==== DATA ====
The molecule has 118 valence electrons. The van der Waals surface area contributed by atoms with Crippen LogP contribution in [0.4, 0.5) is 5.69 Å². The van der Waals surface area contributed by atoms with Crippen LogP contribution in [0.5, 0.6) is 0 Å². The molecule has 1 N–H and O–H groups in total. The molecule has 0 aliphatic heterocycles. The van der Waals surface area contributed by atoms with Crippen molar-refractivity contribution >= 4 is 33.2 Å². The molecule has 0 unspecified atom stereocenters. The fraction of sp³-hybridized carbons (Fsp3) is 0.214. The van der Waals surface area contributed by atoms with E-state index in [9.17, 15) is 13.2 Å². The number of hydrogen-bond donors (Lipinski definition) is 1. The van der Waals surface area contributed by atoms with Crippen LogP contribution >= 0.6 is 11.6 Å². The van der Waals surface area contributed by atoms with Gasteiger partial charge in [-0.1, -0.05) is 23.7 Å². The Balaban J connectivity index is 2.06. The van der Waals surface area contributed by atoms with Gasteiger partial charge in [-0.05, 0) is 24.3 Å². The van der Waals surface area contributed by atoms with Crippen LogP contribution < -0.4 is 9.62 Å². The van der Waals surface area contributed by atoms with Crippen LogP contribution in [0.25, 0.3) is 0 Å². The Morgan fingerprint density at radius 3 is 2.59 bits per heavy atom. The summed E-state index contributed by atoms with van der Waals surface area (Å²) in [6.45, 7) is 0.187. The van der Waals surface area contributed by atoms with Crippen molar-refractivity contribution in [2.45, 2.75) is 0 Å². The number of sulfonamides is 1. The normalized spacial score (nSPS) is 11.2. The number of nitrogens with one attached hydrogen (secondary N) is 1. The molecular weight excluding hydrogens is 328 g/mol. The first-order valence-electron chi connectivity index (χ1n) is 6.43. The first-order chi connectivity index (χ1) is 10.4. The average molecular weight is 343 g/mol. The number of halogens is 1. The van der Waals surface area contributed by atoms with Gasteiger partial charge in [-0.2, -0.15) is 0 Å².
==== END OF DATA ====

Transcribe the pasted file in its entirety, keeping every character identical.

The molecule has 118 valence electrons. The van der Waals surface area contributed by atoms with Crippen LogP contribution in [0.4, 0.5) is 5.69 Å². The van der Waals surface area contributed by atoms with Crippen LogP contribution in [0.5, 0.6) is 0 Å². The molecule has 1 N–H and O–H groups in total. The molecule has 0 aliphatic heterocycles. The van der Waals surface area contributed by atoms with Crippen molar-refractivity contribution >= 4 is 33.2 Å². The molecule has 0 unspecified atom stereocenters. The fraction of sp³-hybridized carbons (Fsp3) is 0.214. The van der Waals surface area contributed by atoms with E-state index in [9.17, 15) is 13.2 Å². The number of hydrogen-bond donors (Lipinski definition) is 1. The van der Waals surface area contributed by atoms with Crippen LogP contribution >= 0.6 is 11.6 Å². The van der Waals surface area contributed by atoms with Gasteiger partial charge in [-0.1, -0.05) is 23.7 Å². The Balaban J connectivity index is 2.06. The van der Waals surface area contributed by atoms with Gasteiger partial charge in [-0.05, 0) is 24.3 Å². The van der Waals surface area contributed by atoms with Crippen LogP contribution < -0.4 is 9.62 Å². The van der Waals surface area contributed by atoms with Crippen LogP contribution in [0.25, 0.3) is 0 Å². The Morgan fingerprint density at radius 3 is 2.59 bits per heavy atom. The summed E-state index contributed by atoms with van der Waals surface area (Å²) in [6.45, 7) is 0.187. The van der Waals surface area contributed by atoms with Crippen molar-refractivity contribution in [2.45, 2.75) is 0 Å². The number of sulfonamides is 1. The normalized spacial score (nSPS) is 11.2. The number of nitrogens with one attached hydrogen (secondary N) is 1. The molecular weight excluding hydrogens is 328 g/mol. The first-order valence-electron chi connectivity index (χ1n) is 6.43. The first-order chi connectivity index (χ1) is 10.4. The average molecular weight is 343 g/mol. The number of halogens is 1. The van der Waals surface area contributed by atoms with Gasteiger partial charge in [-0.2, -0.15) is 0 Å².